March 17 (Tradition)
One of the earliest and best accounts of daily life at the Labrador fishery can be found in Nicholas Smith’s book ‘Fifty-two Years at the Labrador Fishery’. In his book he makes reference to a Newfoundland, St. Patrick’s Day tradition, that is no more.
“The ice was very heavy and in large sheets; consequently slow progress was made for the first few days, but on March 17th, St Patrick’s Day, Captain William … called everybody at daylight to get out to their ‘Patrick’s Pot’ as we were among the seals, and plenty of them.”
In Newfoundland and Labrador a ‘Patrick’s Pot’ suggests a ‘windfall’ in terms of sealing jargon it referred to a seal herd spotted on St. Patrick’s Day (March 17). When spotted especially on St. Patrick’s Day there would be much excitement.
St. Patrick’s Day would have been early in the ‘sealing season’ and a good omen. The herd would represent a portion of the sealers salary for the year.
Patrick’s Pot or Paddy’s Pot had another meaning for children, when visiting relatives on St. Patrick’s Day silver coins were traditionally given to children, the coins given were referred to as Paddy’s Pot. In the Folk and Language Archive at Memorial University is found reference to this tradition in interviews that were conducted with informants. One gentleman reported when giving a coin to a child the person typically said: “and here’s a Paddy’s Pot for ye, me little colleens.’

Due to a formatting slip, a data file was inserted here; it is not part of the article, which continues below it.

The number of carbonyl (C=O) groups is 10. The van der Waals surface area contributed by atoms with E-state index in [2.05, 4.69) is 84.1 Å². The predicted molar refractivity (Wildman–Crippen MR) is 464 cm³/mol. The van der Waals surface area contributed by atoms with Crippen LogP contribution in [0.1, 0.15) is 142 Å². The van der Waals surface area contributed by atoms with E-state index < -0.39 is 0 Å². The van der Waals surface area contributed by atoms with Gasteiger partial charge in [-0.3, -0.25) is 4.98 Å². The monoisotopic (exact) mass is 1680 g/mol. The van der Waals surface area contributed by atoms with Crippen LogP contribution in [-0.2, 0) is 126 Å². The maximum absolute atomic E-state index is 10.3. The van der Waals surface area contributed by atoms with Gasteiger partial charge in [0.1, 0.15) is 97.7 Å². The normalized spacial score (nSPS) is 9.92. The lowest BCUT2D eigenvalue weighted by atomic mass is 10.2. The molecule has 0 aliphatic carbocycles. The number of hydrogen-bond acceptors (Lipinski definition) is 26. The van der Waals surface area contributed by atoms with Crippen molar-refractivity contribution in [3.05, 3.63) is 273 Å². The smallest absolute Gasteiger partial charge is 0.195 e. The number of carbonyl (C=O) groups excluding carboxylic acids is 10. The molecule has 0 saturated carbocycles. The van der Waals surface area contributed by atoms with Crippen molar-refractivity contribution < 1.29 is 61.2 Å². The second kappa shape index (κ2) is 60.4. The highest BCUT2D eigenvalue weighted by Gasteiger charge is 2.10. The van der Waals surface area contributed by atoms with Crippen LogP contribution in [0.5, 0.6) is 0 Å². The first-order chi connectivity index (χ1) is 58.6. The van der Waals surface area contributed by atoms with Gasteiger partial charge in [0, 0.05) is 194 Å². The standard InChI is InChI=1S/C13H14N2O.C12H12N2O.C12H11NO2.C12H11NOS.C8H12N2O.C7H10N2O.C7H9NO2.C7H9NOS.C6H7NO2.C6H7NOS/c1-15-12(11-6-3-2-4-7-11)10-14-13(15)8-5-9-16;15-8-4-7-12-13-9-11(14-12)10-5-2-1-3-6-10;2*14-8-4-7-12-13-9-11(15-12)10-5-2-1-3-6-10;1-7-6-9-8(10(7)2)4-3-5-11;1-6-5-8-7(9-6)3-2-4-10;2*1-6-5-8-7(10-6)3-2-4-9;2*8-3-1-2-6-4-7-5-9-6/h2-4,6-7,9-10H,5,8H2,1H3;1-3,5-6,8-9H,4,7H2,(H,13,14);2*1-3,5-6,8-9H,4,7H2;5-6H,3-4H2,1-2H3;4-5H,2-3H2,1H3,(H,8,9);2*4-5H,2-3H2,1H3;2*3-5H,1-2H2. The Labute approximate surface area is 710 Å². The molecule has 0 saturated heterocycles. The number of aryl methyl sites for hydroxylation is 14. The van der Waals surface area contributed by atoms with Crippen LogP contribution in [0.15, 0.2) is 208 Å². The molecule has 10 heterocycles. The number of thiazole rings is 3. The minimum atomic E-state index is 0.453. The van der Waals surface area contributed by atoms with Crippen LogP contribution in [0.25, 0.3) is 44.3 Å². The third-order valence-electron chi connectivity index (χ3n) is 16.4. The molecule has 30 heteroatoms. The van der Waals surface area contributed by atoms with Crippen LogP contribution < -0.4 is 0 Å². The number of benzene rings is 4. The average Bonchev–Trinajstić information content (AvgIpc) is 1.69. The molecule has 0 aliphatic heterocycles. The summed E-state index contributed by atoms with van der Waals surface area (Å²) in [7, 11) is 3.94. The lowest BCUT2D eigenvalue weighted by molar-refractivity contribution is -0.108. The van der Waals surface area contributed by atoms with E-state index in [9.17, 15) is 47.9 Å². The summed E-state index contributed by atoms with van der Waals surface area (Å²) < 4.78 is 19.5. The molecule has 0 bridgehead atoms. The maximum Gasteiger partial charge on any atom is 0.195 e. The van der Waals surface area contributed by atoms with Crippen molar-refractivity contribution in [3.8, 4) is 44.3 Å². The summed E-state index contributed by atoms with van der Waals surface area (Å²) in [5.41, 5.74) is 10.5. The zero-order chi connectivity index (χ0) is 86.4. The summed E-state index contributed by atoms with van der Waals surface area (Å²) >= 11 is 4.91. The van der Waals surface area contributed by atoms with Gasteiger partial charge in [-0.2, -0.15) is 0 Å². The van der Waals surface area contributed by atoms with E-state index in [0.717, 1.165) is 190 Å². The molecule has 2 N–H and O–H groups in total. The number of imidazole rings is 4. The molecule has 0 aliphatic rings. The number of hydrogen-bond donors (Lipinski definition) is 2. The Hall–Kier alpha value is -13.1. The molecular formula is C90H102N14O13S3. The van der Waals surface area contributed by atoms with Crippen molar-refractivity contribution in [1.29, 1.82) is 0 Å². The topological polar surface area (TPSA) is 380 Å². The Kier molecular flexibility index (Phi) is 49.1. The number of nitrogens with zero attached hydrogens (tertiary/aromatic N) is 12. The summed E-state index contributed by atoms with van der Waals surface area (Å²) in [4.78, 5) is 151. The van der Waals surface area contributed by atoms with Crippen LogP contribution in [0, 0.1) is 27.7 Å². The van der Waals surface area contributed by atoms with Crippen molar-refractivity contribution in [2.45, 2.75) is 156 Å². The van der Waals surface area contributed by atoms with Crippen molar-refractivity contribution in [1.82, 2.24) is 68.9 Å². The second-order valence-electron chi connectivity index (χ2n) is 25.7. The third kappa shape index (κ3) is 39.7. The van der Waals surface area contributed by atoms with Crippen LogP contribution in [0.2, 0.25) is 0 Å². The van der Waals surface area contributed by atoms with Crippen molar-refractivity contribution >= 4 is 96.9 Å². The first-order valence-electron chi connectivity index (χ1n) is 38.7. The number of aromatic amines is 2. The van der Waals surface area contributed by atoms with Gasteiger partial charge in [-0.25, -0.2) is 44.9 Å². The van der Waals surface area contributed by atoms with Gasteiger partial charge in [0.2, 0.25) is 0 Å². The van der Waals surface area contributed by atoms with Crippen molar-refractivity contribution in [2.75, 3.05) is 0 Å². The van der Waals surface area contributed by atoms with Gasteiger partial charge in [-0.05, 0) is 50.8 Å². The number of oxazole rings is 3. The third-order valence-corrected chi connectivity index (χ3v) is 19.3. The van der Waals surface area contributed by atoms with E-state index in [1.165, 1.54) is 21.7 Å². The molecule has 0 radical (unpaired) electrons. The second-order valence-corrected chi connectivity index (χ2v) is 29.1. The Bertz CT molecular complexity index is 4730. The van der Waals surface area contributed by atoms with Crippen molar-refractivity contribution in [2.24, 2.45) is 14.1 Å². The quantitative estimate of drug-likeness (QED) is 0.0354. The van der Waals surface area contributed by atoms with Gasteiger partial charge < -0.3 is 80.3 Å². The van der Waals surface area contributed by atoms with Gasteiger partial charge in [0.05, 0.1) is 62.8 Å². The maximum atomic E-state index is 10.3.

Wishing you the very best on St. Patrick’s Day. May you find your pot?
Recommended Archival Collection: At the Rooms Provincial Archives read the journal of Dr. William Waddell (MG 1006.1). The journal documents a typical sealing voyage including a description of the vessel and role of the crew.
Recommended Reading: Fifty-two Years at the Labrador Fishery (London: Arthur H. Stockwell, 1936.